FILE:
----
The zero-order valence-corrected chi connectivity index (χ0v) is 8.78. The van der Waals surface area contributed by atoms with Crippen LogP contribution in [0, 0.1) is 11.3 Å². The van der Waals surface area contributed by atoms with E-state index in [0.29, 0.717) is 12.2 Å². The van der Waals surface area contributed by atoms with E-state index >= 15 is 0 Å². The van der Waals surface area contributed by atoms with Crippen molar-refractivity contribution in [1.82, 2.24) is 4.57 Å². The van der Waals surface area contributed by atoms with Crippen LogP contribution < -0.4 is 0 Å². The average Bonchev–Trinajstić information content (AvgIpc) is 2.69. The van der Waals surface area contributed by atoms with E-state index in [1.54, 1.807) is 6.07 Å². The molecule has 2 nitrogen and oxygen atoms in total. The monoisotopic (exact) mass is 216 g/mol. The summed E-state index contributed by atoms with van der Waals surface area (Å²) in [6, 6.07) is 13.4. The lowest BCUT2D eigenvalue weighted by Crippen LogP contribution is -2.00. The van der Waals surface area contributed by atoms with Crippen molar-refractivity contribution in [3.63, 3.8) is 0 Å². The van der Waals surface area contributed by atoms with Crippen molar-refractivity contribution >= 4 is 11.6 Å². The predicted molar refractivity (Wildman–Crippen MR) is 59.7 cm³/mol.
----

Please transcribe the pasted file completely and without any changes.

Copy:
The zero-order valence-corrected chi connectivity index (χ0v) is 8.78. The van der Waals surface area contributed by atoms with Crippen LogP contribution in [0, 0.1) is 11.3 Å². The van der Waals surface area contributed by atoms with E-state index in [0.29, 0.717) is 12.2 Å². The van der Waals surface area contributed by atoms with E-state index >= 15 is 0 Å². The van der Waals surface area contributed by atoms with Crippen molar-refractivity contribution in [1.82, 2.24) is 4.57 Å². The van der Waals surface area contributed by atoms with Crippen LogP contribution < -0.4 is 0 Å². The average Bonchev–Trinajstić information content (AvgIpc) is 2.69. The van der Waals surface area contributed by atoms with E-state index in [1.54, 1.807) is 6.07 Å². The molecule has 2 nitrogen and oxygen atoms in total. The monoisotopic (exact) mass is 216 g/mol. The summed E-state index contributed by atoms with van der Waals surface area (Å²) in [6, 6.07) is 13.4. The lowest BCUT2D eigenvalue weighted by Crippen LogP contribution is -2.00. The van der Waals surface area contributed by atoms with Crippen molar-refractivity contribution in [3.63, 3.8) is 0 Å². The van der Waals surface area contributed by atoms with Crippen molar-refractivity contribution >= 4 is 11.6 Å². The predicted molar refractivity (Wildman–Crippen MR) is 59.7 cm³/mol.